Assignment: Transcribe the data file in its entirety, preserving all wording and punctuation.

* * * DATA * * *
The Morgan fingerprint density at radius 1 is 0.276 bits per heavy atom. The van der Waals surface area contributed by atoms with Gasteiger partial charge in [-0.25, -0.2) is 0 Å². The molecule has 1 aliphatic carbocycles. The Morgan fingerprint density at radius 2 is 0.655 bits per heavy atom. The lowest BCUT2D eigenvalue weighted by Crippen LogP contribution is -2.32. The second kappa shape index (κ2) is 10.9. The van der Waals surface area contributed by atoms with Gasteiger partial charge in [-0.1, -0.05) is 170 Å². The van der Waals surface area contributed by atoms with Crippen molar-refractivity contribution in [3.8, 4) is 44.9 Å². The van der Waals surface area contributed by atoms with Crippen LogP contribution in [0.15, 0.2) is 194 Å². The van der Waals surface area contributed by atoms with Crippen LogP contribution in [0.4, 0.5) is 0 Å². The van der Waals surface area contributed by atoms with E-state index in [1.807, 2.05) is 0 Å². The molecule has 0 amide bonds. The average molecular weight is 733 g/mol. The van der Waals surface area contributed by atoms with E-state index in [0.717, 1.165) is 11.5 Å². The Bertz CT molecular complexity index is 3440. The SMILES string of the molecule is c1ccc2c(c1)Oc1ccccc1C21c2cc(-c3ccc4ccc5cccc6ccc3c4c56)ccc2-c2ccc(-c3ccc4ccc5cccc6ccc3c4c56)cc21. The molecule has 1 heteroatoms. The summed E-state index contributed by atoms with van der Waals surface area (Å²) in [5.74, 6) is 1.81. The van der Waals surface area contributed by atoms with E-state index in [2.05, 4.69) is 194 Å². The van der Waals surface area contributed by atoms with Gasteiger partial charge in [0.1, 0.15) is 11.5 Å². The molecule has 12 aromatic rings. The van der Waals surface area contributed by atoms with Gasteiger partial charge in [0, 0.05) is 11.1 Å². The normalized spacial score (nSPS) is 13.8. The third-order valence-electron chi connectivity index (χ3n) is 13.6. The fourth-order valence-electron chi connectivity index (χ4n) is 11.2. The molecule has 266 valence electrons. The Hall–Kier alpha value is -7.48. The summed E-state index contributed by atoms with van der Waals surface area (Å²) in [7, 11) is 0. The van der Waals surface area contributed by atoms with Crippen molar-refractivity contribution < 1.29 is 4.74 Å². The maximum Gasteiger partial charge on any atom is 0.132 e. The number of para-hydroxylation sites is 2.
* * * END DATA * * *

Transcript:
The Morgan fingerprint density at radius 1 is 0.276 bits per heavy atom. The van der Waals surface area contributed by atoms with Gasteiger partial charge in [-0.25, -0.2) is 0 Å². The molecule has 1 aliphatic carbocycles. The Morgan fingerprint density at radius 2 is 0.655 bits per heavy atom. The lowest BCUT2D eigenvalue weighted by Crippen LogP contribution is -2.32. The second kappa shape index (κ2) is 10.9. The van der Waals surface area contributed by atoms with Gasteiger partial charge in [-0.1, -0.05) is 170 Å². The van der Waals surface area contributed by atoms with Crippen molar-refractivity contribution in [3.8, 4) is 44.9 Å². The van der Waals surface area contributed by atoms with Crippen LogP contribution in [0.15, 0.2) is 194 Å². The van der Waals surface area contributed by atoms with Crippen LogP contribution in [0.4, 0.5) is 0 Å². The van der Waals surface area contributed by atoms with E-state index in [1.807, 2.05) is 0 Å². The molecule has 0 amide bonds. The average molecular weight is 733 g/mol. The van der Waals surface area contributed by atoms with E-state index in [0.717, 1.165) is 11.5 Å². The Bertz CT molecular complexity index is 3440. The SMILES string of the molecule is c1ccc2c(c1)Oc1ccccc1C21c2cc(-c3ccc4ccc5cccc6ccc3c4c56)ccc2-c2ccc(-c3ccc4ccc5cccc6ccc3c4c56)cc21. The molecule has 1 heteroatoms. The summed E-state index contributed by atoms with van der Waals surface area (Å²) in [5.74, 6) is 1.81. The van der Waals surface area contributed by atoms with E-state index in [2.05, 4.69) is 194 Å². The van der Waals surface area contributed by atoms with Gasteiger partial charge in [0.1, 0.15) is 11.5 Å². The molecule has 12 aromatic rings. The van der Waals surface area contributed by atoms with Gasteiger partial charge in [0, 0.05) is 11.1 Å². The normalized spacial score (nSPS) is 13.8. The third-order valence-electron chi connectivity index (χ3n) is 13.6. The fourth-order valence-electron chi connectivity index (χ4n) is 11.2. The molecule has 266 valence electrons. The Hall–Kier alpha value is -7.48. The summed E-state index contributed by atoms with van der Waals surface area (Å²) in [7, 11) is 0. The van der Waals surface area contributed by atoms with Crippen molar-refractivity contribution < 1.29 is 4.74 Å². The maximum Gasteiger partial charge on any atom is 0.132 e. The number of para-hydroxylation sites is 2.